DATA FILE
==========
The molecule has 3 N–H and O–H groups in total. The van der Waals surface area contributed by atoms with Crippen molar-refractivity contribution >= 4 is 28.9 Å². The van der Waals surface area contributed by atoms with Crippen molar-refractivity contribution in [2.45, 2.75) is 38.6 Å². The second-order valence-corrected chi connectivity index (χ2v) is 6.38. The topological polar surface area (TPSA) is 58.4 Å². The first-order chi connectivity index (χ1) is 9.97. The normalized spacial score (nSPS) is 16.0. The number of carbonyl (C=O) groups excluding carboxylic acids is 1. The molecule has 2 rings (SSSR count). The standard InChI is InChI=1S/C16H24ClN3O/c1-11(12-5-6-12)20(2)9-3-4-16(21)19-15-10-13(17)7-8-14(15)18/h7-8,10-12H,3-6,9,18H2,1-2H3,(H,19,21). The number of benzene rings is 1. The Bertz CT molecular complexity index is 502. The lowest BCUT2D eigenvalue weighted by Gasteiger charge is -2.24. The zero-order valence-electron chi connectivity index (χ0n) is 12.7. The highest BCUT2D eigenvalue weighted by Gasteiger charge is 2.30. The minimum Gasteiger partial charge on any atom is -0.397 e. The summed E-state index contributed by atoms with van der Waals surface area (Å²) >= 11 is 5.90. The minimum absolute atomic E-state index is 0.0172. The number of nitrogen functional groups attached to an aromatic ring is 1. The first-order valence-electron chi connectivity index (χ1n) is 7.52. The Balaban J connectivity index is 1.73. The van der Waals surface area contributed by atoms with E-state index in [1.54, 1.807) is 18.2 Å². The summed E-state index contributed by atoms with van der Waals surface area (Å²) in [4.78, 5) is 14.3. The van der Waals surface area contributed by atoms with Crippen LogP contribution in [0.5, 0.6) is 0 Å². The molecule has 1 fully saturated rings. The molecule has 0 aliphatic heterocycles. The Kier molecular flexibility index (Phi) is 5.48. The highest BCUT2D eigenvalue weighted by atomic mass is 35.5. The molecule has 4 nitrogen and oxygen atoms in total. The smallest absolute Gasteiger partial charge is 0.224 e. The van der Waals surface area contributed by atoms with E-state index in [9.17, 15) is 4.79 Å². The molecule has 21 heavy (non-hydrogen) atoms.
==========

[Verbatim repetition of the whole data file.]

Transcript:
The molecule has 3 N–H and O–H groups in total. The van der Waals surface area contributed by atoms with Crippen molar-refractivity contribution >= 4 is 28.9 Å². The van der Waals surface area contributed by atoms with Crippen molar-refractivity contribution in [2.45, 2.75) is 38.6 Å². The second-order valence-corrected chi connectivity index (χ2v) is 6.38. The topological polar surface area (TPSA) is 58.4 Å². The first-order chi connectivity index (χ1) is 9.97. The normalized spacial score (nSPS) is 16.0. The number of carbonyl (C=O) groups excluding carboxylic acids is 1. The molecule has 2 rings (SSSR count). The standard InChI is InChI=1S/C16H24ClN3O/c1-11(12-5-6-12)20(2)9-3-4-16(21)19-15-10-13(17)7-8-14(15)18/h7-8,10-12H,3-6,9,18H2,1-2H3,(H,19,21). The number of benzene rings is 1. The Bertz CT molecular complexity index is 502. The lowest BCUT2D eigenvalue weighted by Gasteiger charge is -2.24. The zero-order valence-electron chi connectivity index (χ0n) is 12.7. The highest BCUT2D eigenvalue weighted by Gasteiger charge is 2.30. The minimum Gasteiger partial charge on any atom is -0.397 e. The summed E-state index contributed by atoms with van der Waals surface area (Å²) >= 11 is 5.90. The minimum absolute atomic E-state index is 0.0172. The number of nitrogen functional groups attached to an aromatic ring is 1. The first-order valence-electron chi connectivity index (χ1n) is 7.52. The Balaban J connectivity index is 1.73. The van der Waals surface area contributed by atoms with E-state index in [1.54, 1.807) is 18.2 Å². The summed E-state index contributed by atoms with van der Waals surface area (Å²) in [4.78, 5) is 14.3. The van der Waals surface area contributed by atoms with Crippen LogP contribution in [0.5, 0.6) is 0 Å². The molecule has 1 fully saturated rings. The molecule has 0 aliphatic heterocycles. The Kier molecular flexibility index (Phi) is 5.48. The highest BCUT2D eigenvalue weighted by atomic mass is 35.5. The molecule has 4 nitrogen and oxygen atoms in total. The smallest absolute Gasteiger partial charge is 0.224 e. The van der Waals surface area contributed by atoms with E-state index in [9.17, 15) is 4.79 Å². The molecule has 21 heavy (non-hydrogen) atoms.